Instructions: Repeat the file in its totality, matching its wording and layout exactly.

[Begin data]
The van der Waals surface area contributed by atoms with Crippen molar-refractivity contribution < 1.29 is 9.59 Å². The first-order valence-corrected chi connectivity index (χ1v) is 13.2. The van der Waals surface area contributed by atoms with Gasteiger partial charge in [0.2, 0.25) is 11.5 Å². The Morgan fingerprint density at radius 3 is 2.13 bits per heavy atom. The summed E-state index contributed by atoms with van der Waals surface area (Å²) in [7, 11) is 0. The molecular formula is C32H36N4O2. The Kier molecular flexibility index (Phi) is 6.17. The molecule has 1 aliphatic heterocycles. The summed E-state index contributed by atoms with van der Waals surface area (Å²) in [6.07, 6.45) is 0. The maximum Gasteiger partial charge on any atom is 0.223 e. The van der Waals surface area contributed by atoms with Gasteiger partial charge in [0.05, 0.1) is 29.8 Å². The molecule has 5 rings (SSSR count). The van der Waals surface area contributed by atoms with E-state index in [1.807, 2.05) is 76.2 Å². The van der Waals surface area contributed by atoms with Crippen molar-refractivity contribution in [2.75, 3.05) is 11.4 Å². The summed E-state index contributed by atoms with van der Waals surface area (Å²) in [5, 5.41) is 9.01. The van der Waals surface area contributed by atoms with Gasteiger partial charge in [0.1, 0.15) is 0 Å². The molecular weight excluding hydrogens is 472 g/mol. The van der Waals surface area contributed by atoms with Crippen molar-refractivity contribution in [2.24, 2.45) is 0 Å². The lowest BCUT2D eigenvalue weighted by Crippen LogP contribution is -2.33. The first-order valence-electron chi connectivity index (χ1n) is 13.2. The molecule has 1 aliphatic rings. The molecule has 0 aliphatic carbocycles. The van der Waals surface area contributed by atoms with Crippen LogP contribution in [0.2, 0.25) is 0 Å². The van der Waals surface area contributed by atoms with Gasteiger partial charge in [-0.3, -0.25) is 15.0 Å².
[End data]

The van der Waals surface area contributed by atoms with Crippen molar-refractivity contribution < 1.29 is 9.59 Å². The first-order valence-corrected chi connectivity index (χ1v) is 13.2. The van der Waals surface area contributed by atoms with Gasteiger partial charge in [0.2, 0.25) is 11.5 Å². The Morgan fingerprint density at radius 3 is 2.13 bits per heavy atom. The summed E-state index contributed by atoms with van der Waals surface area (Å²) in [7, 11) is 0. The molecular formula is C32H36N4O2. The Kier molecular flexibility index (Phi) is 6.17. The molecule has 1 aliphatic heterocycles. The summed E-state index contributed by atoms with van der Waals surface area (Å²) in [6.07, 6.45) is 0. The maximum Gasteiger partial charge on any atom is 0.223 e. The van der Waals surface area contributed by atoms with Gasteiger partial charge in [0.05, 0.1) is 29.8 Å². The molecule has 5 rings (SSSR count). The van der Waals surface area contributed by atoms with E-state index in [1.807, 2.05) is 76.2 Å². The van der Waals surface area contributed by atoms with Crippen molar-refractivity contribution in [2.75, 3.05) is 11.4 Å². The summed E-state index contributed by atoms with van der Waals surface area (Å²) in [5, 5.41) is 9.01. The van der Waals surface area contributed by atoms with Gasteiger partial charge in [0.1, 0.15) is 0 Å². The molecular weight excluding hydrogens is 472 g/mol. The van der Waals surface area contributed by atoms with Crippen molar-refractivity contribution in [2.24, 2.45) is 0 Å². The lowest BCUT2D eigenvalue weighted by Crippen LogP contribution is -2.33. The first-order valence-electron chi connectivity index (χ1n) is 13.2. The molecule has 1 aliphatic rings. The molecule has 0 aliphatic carbocycles. The van der Waals surface area contributed by atoms with Crippen LogP contribution in [0.2, 0.25) is 0 Å². The van der Waals surface area contributed by atoms with Gasteiger partial charge in [-0.3, -0.25) is 15.0 Å².